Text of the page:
n Journal of Public Administration - Public service delivery challenges facing the South African public service
|Article Title||Public service delivery challenges facing the South African public service|
|© Publisher:||South African Association of Public Administration and Management (SAAPAM)|
|Journal||Journal of Public Administration|
|Publication Date||Jun 2009|
|Pages||341 - 363|
Two decades after the advent of a new and democratic South Africa, the exuberance that marked the dawn of a new South Africa has been replaced by growing signs of despair regarding the inability of government to provide the services that the majority of the people waited for. Whilst government has performed far much better than the pre 1994 government, poverty, poor health services, acute shortage of housing, falling education standards, etc still dog the post 1994 government. Shortage of skills has been blamed for the slow pace of service delivery, poor quality of services being rendered, etc. But whilst the shortage of skills does occupy a central position in the delivery of public service, skills shortage alone cannot however explain public service delivery inertia, other factors such as corruption, nepotism, interference in the day to day management and administration of departments by political principals, such as ministers and MECs, the Weberian organisational structures of departments, etc must also be considered. These issues must also be urgently addressed if the public service is to improve its public service delivery record.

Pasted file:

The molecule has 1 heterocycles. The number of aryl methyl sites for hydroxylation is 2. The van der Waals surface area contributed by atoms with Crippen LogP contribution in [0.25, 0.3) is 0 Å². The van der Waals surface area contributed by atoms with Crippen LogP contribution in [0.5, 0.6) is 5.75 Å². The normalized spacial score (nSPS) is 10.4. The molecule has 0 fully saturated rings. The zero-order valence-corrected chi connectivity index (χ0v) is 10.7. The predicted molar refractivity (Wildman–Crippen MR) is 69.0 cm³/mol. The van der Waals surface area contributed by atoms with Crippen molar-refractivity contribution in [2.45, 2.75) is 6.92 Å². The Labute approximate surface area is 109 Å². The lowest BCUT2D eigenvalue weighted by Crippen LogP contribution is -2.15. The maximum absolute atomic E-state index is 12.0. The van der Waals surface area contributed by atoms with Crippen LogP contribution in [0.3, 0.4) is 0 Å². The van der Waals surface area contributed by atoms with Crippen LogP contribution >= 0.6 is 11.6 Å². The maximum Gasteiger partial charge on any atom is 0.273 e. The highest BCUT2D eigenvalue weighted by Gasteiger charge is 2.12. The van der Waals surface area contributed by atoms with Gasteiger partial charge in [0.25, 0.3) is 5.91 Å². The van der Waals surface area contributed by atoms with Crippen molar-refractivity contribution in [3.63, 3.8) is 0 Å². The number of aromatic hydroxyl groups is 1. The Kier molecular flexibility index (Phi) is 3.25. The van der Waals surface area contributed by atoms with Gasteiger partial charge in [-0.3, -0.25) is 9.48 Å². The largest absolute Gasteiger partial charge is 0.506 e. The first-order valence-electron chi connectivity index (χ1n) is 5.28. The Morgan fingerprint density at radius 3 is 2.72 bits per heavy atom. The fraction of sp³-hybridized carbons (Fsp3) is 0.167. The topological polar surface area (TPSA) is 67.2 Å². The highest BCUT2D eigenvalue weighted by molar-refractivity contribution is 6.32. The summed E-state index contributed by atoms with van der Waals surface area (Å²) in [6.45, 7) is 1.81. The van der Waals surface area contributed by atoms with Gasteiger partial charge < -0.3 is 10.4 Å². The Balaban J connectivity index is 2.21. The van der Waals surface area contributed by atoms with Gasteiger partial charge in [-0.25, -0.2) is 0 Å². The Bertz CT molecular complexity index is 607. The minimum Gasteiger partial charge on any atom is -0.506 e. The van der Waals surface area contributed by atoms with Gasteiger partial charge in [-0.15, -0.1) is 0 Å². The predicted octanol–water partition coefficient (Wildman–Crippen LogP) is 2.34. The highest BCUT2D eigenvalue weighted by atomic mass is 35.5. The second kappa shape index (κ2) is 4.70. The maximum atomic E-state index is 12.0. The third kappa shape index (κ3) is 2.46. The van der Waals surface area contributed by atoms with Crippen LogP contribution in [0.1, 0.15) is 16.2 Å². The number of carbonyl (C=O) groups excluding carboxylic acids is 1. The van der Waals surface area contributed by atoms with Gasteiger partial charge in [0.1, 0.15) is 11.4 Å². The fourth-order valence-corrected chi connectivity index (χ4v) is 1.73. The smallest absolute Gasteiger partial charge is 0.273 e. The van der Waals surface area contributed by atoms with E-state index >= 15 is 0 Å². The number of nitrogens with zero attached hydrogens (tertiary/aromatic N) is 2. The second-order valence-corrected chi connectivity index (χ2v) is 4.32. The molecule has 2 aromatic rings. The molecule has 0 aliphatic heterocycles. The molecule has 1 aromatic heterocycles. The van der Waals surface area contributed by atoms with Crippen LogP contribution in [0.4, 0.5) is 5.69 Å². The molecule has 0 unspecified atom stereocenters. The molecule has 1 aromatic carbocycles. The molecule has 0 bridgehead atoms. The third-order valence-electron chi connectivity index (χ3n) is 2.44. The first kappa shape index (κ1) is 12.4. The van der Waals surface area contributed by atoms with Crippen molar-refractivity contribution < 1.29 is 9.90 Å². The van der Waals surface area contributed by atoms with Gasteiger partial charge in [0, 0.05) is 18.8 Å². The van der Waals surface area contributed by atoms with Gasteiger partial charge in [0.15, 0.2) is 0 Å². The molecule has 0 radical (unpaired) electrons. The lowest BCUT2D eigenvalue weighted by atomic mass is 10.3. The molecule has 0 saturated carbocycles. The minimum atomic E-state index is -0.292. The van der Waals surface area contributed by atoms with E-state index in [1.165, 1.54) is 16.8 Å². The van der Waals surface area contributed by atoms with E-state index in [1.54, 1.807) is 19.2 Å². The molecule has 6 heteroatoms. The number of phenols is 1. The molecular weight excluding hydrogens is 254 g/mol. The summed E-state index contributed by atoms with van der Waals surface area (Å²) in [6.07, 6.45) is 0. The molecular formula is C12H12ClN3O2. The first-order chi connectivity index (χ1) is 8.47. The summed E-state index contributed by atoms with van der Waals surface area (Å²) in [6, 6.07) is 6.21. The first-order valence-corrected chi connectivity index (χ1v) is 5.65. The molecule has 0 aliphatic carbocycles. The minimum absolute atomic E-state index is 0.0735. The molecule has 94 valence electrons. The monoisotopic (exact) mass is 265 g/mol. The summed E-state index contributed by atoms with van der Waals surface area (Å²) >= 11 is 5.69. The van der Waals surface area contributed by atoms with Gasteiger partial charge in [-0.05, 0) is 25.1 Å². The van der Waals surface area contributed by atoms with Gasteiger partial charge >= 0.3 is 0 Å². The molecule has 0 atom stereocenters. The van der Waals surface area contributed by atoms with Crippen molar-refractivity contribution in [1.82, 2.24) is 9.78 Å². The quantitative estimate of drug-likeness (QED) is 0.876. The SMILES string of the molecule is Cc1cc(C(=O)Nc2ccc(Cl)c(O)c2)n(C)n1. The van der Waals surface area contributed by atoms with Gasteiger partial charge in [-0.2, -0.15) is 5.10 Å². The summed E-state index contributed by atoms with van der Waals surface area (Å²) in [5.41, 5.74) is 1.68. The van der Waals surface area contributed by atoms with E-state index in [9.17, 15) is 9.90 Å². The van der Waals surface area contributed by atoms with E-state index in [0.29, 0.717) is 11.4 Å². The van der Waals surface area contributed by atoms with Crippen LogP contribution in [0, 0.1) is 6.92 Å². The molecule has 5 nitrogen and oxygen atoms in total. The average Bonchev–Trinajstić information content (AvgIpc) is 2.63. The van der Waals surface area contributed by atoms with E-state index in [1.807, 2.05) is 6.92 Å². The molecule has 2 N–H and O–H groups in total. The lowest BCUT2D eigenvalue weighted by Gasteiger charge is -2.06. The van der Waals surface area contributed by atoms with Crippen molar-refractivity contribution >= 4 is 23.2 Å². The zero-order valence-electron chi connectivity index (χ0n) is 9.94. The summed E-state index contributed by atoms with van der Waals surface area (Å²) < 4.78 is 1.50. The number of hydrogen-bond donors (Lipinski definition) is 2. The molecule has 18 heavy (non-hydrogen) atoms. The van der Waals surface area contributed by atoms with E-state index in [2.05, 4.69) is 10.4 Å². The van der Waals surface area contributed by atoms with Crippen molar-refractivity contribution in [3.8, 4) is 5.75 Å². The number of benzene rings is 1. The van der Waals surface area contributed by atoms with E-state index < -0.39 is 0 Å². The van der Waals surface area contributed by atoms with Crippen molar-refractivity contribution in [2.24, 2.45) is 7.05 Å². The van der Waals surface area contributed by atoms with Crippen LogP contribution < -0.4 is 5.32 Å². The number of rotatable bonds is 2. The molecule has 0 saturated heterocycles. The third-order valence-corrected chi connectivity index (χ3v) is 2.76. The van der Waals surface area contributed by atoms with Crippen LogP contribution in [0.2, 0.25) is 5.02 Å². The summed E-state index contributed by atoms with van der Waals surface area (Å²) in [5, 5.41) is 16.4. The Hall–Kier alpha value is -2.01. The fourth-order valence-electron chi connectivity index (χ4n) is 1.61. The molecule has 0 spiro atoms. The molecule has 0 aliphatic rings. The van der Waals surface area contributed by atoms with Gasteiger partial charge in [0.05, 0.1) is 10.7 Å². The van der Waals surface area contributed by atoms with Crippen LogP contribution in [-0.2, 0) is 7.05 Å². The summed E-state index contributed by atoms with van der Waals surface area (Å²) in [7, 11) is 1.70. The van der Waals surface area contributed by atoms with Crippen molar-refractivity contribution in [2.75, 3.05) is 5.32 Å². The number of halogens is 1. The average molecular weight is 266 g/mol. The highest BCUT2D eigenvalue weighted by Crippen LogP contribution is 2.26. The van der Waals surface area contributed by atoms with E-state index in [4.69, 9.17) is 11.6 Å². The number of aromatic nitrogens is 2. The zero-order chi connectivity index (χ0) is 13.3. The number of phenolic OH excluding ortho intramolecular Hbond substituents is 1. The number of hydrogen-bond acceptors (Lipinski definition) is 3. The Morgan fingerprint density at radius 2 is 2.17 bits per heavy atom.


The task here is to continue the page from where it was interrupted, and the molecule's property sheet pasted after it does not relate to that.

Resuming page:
The slavish focus on skills shortage alone will not necessarily lead to improved performance. Indeed some of the worst performers in the public service are people with impressive skills. The problem is, however, not that the country suffers a shortage of skills, but also that it suffers from the shortage of quality skills. The quality of matriculants and graduates from tertiary institutions has declined to the extent that some private sector industries are not willing to employ graduates from some universities. But the decline in the quality of skills cuts across almost all tertiary institutions. Improving public service delivery will also depend on the quality of skills of those employed to provide public services. Finally it is important to note that some services will not be provided within the foreseeable future because of resource constraints, for the public expectations always surpass national resources. More importantly also is the fact that some of the expectations cannot be achieved within the contours of a capitalist society such as South Africa, for socialist demands are not compatible with the logic and the laws that govern the essence and motion of capitalism. Improving public service delivery records will therefore require a multifaceted approach, for improving skills alone will not necessarily lead to the improvement in the performance of the public service.
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